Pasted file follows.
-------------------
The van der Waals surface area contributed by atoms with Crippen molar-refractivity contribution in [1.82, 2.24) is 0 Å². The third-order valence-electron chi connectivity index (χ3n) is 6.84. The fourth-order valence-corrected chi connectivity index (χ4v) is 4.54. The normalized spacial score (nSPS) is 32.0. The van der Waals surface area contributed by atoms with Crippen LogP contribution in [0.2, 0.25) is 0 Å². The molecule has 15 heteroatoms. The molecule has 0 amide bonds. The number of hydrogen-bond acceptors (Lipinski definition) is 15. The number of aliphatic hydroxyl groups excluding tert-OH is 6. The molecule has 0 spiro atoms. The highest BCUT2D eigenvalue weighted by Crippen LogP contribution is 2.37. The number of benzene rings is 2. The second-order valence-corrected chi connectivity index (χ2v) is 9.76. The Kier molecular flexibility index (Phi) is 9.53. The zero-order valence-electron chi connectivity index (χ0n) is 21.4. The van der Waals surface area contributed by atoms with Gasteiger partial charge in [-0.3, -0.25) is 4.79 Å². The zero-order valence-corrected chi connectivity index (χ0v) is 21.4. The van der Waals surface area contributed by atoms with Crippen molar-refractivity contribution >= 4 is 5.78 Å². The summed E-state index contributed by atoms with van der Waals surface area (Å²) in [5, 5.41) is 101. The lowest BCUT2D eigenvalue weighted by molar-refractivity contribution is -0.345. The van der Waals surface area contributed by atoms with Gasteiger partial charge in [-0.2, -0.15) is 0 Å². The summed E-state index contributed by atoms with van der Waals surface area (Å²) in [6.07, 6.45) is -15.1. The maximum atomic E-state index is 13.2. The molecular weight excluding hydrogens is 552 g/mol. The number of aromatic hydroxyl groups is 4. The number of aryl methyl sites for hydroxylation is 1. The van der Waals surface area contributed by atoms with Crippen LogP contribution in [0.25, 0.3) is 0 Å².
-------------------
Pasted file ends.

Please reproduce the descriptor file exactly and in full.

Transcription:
The van der Waals surface area contributed by atoms with Crippen molar-refractivity contribution in [1.82, 2.24) is 0 Å². The third-order valence-electron chi connectivity index (χ3n) is 6.84. The fourth-order valence-corrected chi connectivity index (χ4v) is 4.54. The normalized spacial score (nSPS) is 32.0. The van der Waals surface area contributed by atoms with Crippen LogP contribution in [0.2, 0.25) is 0 Å². The molecule has 15 heteroatoms. The molecule has 0 amide bonds. The number of hydrogen-bond acceptors (Lipinski definition) is 15. The number of aliphatic hydroxyl groups excluding tert-OH is 6. The molecule has 0 spiro atoms. The highest BCUT2D eigenvalue weighted by Crippen LogP contribution is 2.37. The number of benzene rings is 2. The second-order valence-corrected chi connectivity index (χ2v) is 9.76. The Kier molecular flexibility index (Phi) is 9.53. The zero-order valence-electron chi connectivity index (χ0n) is 21.4. The van der Waals surface area contributed by atoms with Gasteiger partial charge in [-0.3, -0.25) is 4.79 Å². The zero-order valence-corrected chi connectivity index (χ0v) is 21.4. The van der Waals surface area contributed by atoms with Crippen molar-refractivity contribution >= 4 is 5.78 Å². The summed E-state index contributed by atoms with van der Waals surface area (Å²) in [5, 5.41) is 101. The lowest BCUT2D eigenvalue weighted by molar-refractivity contribution is -0.345. The van der Waals surface area contributed by atoms with Gasteiger partial charge in [-0.2, -0.15) is 0 Å². The summed E-state index contributed by atoms with van der Waals surface area (Å²) in [6.07, 6.45) is -15.1. The maximum atomic E-state index is 13.2. The molecular weight excluding hydrogens is 552 g/mol. The number of aromatic hydroxyl groups is 4. The number of aryl methyl sites for hydroxylation is 1. The van der Waals surface area contributed by atoms with Crippen LogP contribution in [0.25, 0.3) is 0 Å².